Legend Boats Blog

Chinese New Years.jpg

Gung Hay Fat Choy

About 4% of our Canadian neighbours are of Chinese descent, and we want to celebrate Chinese New Year by shedding some light on their intimate relationship with fishing and the sea.

Fishing very well could have originated in China. The oldest (40,000 years) modern human to regularly consume freshwater fish was found in East Asia. During (and prior to) this time, mankind was still in the hunter-gatherer phase of life with constant moving around. Fishing was responsible for providing a reliable and steady source of food, allowing for permanent settlements: A crucial step in human evolution.

Even Chinese creation legends include 3 semi-mystical people who taught the art of writing, hunting, trapping, and fishing, which introduced the onset of civilization (2800–2600 B.C.). Fishing has been ingrained in Chinese society ever since.

In Chinese mythology, the word for "fish", yu is a homophone for "abundance" and "affluence". You’ll find many charms and decor with the image of a carp. Why? It represents overcoming a barrier (rites of passage) of which there are many throughout the span of a Chinese man or woman’s life.

Traditional Chinese fishing was a family business, with secrete techniques passed along to the next generation. These 3 in particular managed to stand the test of time and are still current practices.


Cormorant fishing

Chinese fishermen would (and still do as a tourist attraction) train birds to fly over lakes and rivers, catch a fish, and return them to shore. This is somewhat similar to training a hound to fetch a duck while hunting.

Ice Fishing with Nets

A thousand year old tradition involves drilling hundreds of holes in the ice about 60 metres apart. Huge nets are dipped into the water and, after a few hours are drawn out by a horse-drawn winch carrying hundreds of thousands of fish with it.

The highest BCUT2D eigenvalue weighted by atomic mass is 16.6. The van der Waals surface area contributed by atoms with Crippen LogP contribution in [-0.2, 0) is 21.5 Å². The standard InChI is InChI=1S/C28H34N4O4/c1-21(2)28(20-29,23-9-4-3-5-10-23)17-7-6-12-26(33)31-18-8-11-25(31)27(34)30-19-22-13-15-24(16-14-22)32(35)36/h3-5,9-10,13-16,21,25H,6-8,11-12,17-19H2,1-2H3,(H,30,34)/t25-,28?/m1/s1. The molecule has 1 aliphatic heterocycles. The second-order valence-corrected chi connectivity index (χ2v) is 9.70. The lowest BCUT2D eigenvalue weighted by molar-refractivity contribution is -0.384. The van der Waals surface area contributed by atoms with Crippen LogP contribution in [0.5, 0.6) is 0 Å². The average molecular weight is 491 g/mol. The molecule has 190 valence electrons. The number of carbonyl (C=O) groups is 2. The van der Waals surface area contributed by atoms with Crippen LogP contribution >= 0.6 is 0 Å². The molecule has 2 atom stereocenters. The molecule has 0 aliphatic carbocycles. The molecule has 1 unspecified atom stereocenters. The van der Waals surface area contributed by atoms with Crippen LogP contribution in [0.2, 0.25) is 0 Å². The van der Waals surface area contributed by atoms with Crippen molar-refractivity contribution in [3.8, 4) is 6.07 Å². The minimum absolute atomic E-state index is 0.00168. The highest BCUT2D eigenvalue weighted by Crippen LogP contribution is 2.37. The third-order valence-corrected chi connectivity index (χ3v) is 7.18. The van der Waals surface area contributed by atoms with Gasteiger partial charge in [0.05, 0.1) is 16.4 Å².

Farming of fish began in China around 3500 B.C. with the common carp. This lasted until around 618-907 A.D. when the Emperor of the Tang Dynasty outlawed the practice because the word “carp” sounded too similar to the Tang name. A happy turn of events, this introduced the concept of growing multiple species in the same pond.

If you’re not familiar with Chinese New Years, here are a few things you need to know in order to appreciate the day.

  • New Year, or the “Spring Festival” begins on February 5th and ends on the 19th.

  • The Chinese have their own zodiac with animals assigned to each year. This year, 2019, is the Year of the Pig.

  • Like most New Year celebrations around the world, this event marks the end of the coldest days and ushers in the Spring and a prayer to the gods for a rich harvest. But there’s a twist. In mythology, this is also the day that a demon would visit villages and people would hide in their homes. One day, a single boy fought off the demon with a firecracker. The village celebrated the victory with everyone setting off firecrackers. Today, Chinese New Years is the single biggest fireworks event in the entire world.

  • “Red Pockets” (red envelopes stuffed with money) are traditionally given to children to pass along Good Luck from elders to children. This practice has evolved to include Bosses passing red pockets to their employees.

  • Dumplings are eaten all day every day. Traditionally, breakfast lunch and dinner are all dumplings, no other foods.

  • There are tons of traditional desserts served on New Year’s Day. Each of these carry their own symbolism or metaphor.

  • There are very particular customs and rules to drinking New Years wine.

  • Red is the official decoration colour. This applies to everything from paper and peppers, to lanterns and clothes.

  • Historically, girls weren’t allowed to venture outside by themselves. New Years was the one exception to that rule to allow everyone to appreciate the Lantern Festival which marks the end of New Years. This festival, because of this, became to be known as Chinese Valentine’s Day.


Legend Boats is proud to be part of the rich tapestry we call Canada. We're happy to celebrate the New Years with our Chinese neighbours and if you subscribe now, you can help us cheer some of our other multicultural friends throughout the year.


Yours In Boating,

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